Commercial Courts coming to Indiana
Settling disagreements in court can be a lengthy process but now the Indiana Supreme Court has a plan to speed up that process with a new specialized court system called Commercial Courts.
This court system started in the early 1990's and is in place in 22 different states, including Michigan. Now Indiana is getting on board.
“Indiana is typically not the first to innovate and it’s rarely the last to come aboard. We tend to take a wait and see attitude,” said Stephen Bowers, Judge for Elkhart County Superior Court Two.
Six Commercial Courts will be established throughout the state including Elkhart, Allen, Floyd, Lake, Marion, and Vanderburgh counties. These six counties are part of a pilot project for business related cases. Parties have to agree to have their cases resolved in this new court system. The pilot project is authorized by the Indiana Supreme Court.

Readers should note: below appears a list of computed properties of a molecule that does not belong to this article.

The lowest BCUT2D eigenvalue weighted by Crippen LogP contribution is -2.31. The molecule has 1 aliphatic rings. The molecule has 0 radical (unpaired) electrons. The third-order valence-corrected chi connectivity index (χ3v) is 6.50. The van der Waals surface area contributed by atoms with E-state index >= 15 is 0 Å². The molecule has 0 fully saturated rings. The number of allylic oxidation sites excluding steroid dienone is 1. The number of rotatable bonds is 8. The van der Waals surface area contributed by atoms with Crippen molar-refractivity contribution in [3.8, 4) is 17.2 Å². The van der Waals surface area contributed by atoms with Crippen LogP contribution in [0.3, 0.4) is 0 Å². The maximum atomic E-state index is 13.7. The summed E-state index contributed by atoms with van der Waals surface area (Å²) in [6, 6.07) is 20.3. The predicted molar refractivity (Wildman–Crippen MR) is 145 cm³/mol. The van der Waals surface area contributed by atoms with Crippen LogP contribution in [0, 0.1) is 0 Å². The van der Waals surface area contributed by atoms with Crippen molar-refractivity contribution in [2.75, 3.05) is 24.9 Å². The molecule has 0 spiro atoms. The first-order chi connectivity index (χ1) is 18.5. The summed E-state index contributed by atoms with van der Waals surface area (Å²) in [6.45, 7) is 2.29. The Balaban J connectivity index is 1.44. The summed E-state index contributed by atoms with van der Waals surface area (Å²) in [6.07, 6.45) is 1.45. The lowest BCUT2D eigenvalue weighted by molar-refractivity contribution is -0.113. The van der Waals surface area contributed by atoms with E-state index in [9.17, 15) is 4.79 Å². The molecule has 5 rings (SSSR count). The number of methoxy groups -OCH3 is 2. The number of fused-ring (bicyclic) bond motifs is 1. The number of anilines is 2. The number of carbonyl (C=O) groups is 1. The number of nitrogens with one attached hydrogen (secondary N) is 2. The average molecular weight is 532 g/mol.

These courts will have a specialized docket to deal with business dispute cases. “We’re primarily going to be looking at major disputes between businesses or between businesses and groups of customers. We’re not talking about someone’s collection case, it’s not whether you paid you Visa bill, or whether you owe money to your landlord,” Bowers added.
The goal of these courts is to speed up the court case process by taking business and commercial type cases and grouping them together.
“What we hope to accomplish more than anything is to have more efficient disposition. There’s not a great deal of specialization but we all know that we tend to do better at things we do on a regular basis, he added.
“Commercial courts are valuable because they allow for judges to hear specific, complex commercial litigation in a specialized docket," said Kathryn Dolan who is the Chief Public Information Officer for the Indiana Supreme Court.
Bowers said other states have seen success with these courts. “The success I’m talking about is the ability to handle more complex business and commercial cases in an efficient way.”
Judges will start hearing cases on June 1, 2016.